I was impressed by how well the car drove and how comfortable it was... Much more refined than i had expected. Suspension and steering seemed pretty sporty to me, very direct & very little body roll. Seemed to be very solidly built. It was quiet & relaxed along the highway.

    Main disavantage I found was the tiny boot and very limited rear leg space. However, on the plus side, the rear seats do fold down almost flat to provide a reasonable cargo area. I would have liked larger side mirrors... they worked OK but they were a bit small for my taste.

    All in all a great little car i think. I am probably going to buy one as I very rarely have more that one passenger so the rear seat space isn't an issue for me.

    BTW i have also looked at the Getz & Rio... these seem to have more rear/boot space and a great warranty but i personally didn't think they were as good to drive as the alto.
  • Jonathan says,
    6 years ago
    The fuel economy finding is very interesting. I know the manufacturer's fuel figures are always optimistic, but a measured 6.1L/100km compared to a published 4.8L is a big difference! Was the car hammered on its test drive? Was this really a fair figure? If so that's disappointing. Even older vehicles like the Daihatsu Sirion can match 6L/100km.
  • Maneesh says,
    6 years ago
    Steane Klose, can we have clarification about whether the fuel efficiency figures shown on new car windscreens are government test results or manufacturer claims? Because I always thought that the electricity efficiency figures shown on new washing machines are EPA or government test results!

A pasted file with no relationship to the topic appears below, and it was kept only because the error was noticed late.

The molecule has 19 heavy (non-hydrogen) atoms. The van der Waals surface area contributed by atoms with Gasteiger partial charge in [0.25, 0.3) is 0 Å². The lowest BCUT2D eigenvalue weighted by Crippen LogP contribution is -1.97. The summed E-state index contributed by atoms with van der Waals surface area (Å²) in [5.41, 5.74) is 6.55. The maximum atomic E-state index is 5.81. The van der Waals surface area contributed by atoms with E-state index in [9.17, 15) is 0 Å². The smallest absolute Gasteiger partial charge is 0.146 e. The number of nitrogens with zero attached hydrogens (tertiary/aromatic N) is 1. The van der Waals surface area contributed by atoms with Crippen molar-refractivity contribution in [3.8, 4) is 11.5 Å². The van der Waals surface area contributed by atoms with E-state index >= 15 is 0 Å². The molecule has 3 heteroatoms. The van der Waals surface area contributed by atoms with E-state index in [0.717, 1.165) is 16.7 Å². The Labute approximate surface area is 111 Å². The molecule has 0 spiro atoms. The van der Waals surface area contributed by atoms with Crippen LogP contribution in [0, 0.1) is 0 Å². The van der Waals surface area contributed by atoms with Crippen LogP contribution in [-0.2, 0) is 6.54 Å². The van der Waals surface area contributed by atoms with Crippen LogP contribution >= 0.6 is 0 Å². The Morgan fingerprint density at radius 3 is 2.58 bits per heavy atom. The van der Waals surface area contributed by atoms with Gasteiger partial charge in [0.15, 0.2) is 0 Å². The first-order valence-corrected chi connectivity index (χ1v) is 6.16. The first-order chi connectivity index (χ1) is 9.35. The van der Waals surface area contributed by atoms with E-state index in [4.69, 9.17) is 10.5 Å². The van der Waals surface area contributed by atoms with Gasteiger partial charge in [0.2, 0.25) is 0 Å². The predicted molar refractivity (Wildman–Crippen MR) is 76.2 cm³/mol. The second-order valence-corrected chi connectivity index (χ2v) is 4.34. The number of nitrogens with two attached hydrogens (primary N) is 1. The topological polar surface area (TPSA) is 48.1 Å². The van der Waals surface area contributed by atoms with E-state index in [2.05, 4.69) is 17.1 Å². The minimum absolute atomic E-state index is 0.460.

So why would the figures shown on new car windscreens be manufacturer claims rather than government test results?
  • absi says,
    6 years ago
    @ Steane Klose - I know you mention in your article that the Alto was good to keep up with traffic on highway, but is there a chance if you could perhaps elaborate a little more... did you have to rev it really hard to get to a 100km/h? or was it a smooth acceleration, also the 0-100kmph figures from the manufacturers are more to the tune of 13.5sec, but some other testers have reported 11 secs, which is significantly better. Did you happen to perform this test too? I am mainly interested in the manual specs.

    As a city dweller, i would buy this car in a heartbeat if i was looking to buy a car in the next 6 months, but the ocassional highway trips worry me a little bit.
  • IanR says,
    6 years ago
    Hi Absi... I have signed up to buy a new Alto manual. I can confirm that during the my own test drive the car certainly didn't seem particularly slow... It's no sports car but it didn't have a problem getting to 110km/hr and then cruising along at that speed. In fact it I thought it was quiet and pretty relaxed on the highway... Most of my driving will be on the highway and i think it will handle this very well.